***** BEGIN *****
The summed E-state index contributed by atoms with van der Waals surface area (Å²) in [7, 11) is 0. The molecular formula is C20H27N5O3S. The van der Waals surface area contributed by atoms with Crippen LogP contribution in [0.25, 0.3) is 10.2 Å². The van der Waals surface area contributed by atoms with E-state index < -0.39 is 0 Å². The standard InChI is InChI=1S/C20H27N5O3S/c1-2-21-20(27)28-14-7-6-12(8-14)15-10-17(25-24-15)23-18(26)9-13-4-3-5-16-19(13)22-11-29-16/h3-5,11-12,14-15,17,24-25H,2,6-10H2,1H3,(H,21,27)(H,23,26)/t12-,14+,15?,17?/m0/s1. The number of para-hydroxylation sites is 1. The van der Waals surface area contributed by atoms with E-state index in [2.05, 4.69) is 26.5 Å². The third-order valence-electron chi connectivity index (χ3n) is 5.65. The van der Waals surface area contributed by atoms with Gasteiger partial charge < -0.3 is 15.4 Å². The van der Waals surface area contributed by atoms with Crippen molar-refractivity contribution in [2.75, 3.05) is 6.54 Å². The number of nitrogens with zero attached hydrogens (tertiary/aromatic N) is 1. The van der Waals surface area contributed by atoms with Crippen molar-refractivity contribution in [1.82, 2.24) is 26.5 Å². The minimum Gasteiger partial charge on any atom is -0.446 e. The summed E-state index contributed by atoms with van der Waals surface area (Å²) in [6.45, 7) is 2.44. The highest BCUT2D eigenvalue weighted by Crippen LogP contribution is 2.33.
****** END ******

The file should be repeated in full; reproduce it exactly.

The summed E-state index contributed by atoms with van der Waals surface area (Å²) in [7, 11) is 0. The molecular formula is C20H27N5O3S. The van der Waals surface area contributed by atoms with Crippen LogP contribution in [0.25, 0.3) is 10.2 Å². The van der Waals surface area contributed by atoms with E-state index < -0.39 is 0 Å². The standard InChI is InChI=1S/C20H27N5O3S/c1-2-21-20(27)28-14-7-6-12(8-14)15-10-17(25-24-15)23-18(26)9-13-4-3-5-16-19(13)22-11-29-16/h3-5,11-12,14-15,17,24-25H,2,6-10H2,1H3,(H,21,27)(H,23,26)/t12-,14+,15?,17?/m0/s1. The number of para-hydroxylation sites is 1. The van der Waals surface area contributed by atoms with E-state index in [2.05, 4.69) is 26.5 Å². The third-order valence-electron chi connectivity index (χ3n) is 5.65. The van der Waals surface area contributed by atoms with Gasteiger partial charge < -0.3 is 15.4 Å². The van der Waals surface area contributed by atoms with Crippen molar-refractivity contribution in [2.75, 3.05) is 6.54 Å². The number of nitrogens with zero attached hydrogens (tertiary/aromatic N) is 1. The van der Waals surface area contributed by atoms with Crippen molar-refractivity contribution in [1.82, 2.24) is 26.5 Å². The minimum Gasteiger partial charge on any atom is -0.446 e. The summed E-state index contributed by atoms with van der Waals surface area (Å²) in [6.45, 7) is 2.44. The highest BCUT2D eigenvalue weighted by Crippen LogP contribution is 2.33.